Dutch spelling and Alphabetic Ordering
A short text on spelling and ordering regarding historical Dutch names (surnames and places)
- In Dutch, the combination 'ij' is considered a single letter, sometimes denoted as 'ÿ'. It ought to have dots; except for a few rare cases 'y' is not used in modern Dutch (but in the past it was, and still is in Frisian. And it is still used in some surnames). If a name starts with 'ij', both letters should be capitals (e.g. the river IJssel). Please note that the letter 'ij' is commonly sorted under 'i' (at least by computers, but older (manual) lists may have it under 'y'/'ÿ').
To complicate matters further, 'ij' sounds the same as 'ei' in Dutch, and is sometimes switched by mistake.
- There have been several (official) spelling changes in Dutch over the years. Old Dutch is hard to read, in particular when in handwriting (in particular on microfiche), hard to understand even for Dutch people and certainly when it is in officialese with its specific abbreviations.
Some notable cases of spelling changes:
- the combination 'sch' is commonly written as 's' nowadays (but not always);
- 'g' was often swapped for 'ch', and the other way around;
- 'c' and 'ck' were swapped for 'k', and sometimes the other way around;
- in some combinations, 'y'/'ÿ' became 'i' (e.g. '~sluys' => '~sluis', 'Leyden' => 'Leiden').
- the combination 'ae' changed to 'aa';
- sometimes the combination 'aa' changed to 'a' now, 'ee' to 'e', 'oo' to 'o' and 'uu' to 'u' (these cases depend on current pronunciation rules).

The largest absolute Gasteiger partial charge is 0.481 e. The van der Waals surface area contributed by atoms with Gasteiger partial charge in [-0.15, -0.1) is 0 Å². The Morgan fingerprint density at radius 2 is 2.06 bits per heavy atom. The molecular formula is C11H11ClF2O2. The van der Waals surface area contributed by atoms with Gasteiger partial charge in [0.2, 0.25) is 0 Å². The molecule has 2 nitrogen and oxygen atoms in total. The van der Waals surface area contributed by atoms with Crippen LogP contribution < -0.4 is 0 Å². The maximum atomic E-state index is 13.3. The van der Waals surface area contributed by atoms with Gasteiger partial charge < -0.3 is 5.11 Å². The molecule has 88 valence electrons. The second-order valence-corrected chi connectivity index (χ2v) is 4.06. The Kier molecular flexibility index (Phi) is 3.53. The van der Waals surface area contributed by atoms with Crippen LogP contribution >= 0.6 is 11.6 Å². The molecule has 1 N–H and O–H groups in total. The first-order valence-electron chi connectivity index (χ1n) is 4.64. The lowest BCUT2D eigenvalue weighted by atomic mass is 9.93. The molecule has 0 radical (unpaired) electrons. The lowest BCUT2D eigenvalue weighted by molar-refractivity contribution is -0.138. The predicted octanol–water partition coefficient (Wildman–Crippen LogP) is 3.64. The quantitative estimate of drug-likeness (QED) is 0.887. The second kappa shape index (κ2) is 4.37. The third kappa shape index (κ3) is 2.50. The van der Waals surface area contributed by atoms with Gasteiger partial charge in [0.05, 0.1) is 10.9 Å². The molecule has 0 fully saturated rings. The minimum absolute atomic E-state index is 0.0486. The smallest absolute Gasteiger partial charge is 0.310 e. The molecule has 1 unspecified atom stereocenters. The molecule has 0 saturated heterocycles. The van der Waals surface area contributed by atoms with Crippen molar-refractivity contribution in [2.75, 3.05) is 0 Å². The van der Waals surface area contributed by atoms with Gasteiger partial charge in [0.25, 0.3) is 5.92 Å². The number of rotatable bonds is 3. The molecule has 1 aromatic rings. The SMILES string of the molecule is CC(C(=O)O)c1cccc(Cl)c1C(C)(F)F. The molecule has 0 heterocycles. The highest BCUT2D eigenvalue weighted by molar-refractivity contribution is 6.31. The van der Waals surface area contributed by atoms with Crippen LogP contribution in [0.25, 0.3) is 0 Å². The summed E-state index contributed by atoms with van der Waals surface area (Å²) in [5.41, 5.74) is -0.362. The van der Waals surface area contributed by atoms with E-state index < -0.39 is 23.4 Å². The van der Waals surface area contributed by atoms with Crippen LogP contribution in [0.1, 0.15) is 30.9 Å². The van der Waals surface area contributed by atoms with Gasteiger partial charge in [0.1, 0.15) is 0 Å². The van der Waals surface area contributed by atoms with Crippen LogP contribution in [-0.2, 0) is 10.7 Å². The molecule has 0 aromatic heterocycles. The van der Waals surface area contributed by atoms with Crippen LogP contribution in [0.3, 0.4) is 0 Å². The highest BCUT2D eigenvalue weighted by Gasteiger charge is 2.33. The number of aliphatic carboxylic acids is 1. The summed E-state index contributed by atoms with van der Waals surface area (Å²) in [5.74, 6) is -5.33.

- See Background on Names for more about surnames.
- Prepositions like 'van', 'de', 'den', 'der', 'het', 'in', 'te', 'ten' and 'ter' are ignored in Dutch when ordering names alphabetically (i.e. treated like given names). In most other languages (e.g. English), the prepositions are treated as separate words, and sorting is on the first word. So for 'van der Heide' you have to look under the letter 'H' in the Netherlands, and under the letter 'V' anywhere else).
- In Dutch databases, prepositions are commonly treated in a separate field called 'tussenvoegsel(s)'.
- Note that prepositions do not start with a capital (e.g. 'Jan van der Heide'). There is –of course– an exception: when used without first name or initials, the (first) preposition must start with a capital (e.g. 'mister Van der Heide').
- Prepositions are often abbreviated: 'van' to 'v.', 'van de' or 'van der' or 'van den' to 'v./d.' or simply 'v/d'.
- Note that in Belgium (Flemish) the prepositions are commonly attached to the name (e.g. 'Vanderheide'), with all the consequences for sorting.
- The prefix 's- (like in 's-Gravenland) is short for 'des' meaning 'of the' (in this example 'land of the count'); as a preposition it is ignored when sorting (i.e. it is sorted under the next letter, in this case 'G').
The prefix 't is short for 'het' meaning 'the', and this preposition is ignored similarly.
The prefix St. is short for 'Sint' meaning 'Saint' (as in 'St. Louis'); this is not a preposition but a separate abbreviated word (and consequently sorted under 'S').
- Frisian: One of the provinces of the Netherlands is Friesland.
There they have a language of their own: Frisian (seems based on Celtic).
The word Frisian is not only used to indicate a famous type of cow, but also for the language or a person from that province.
The language uses some letters not found in Dutch, e.g. the Æ-ligature as in Ængwirden.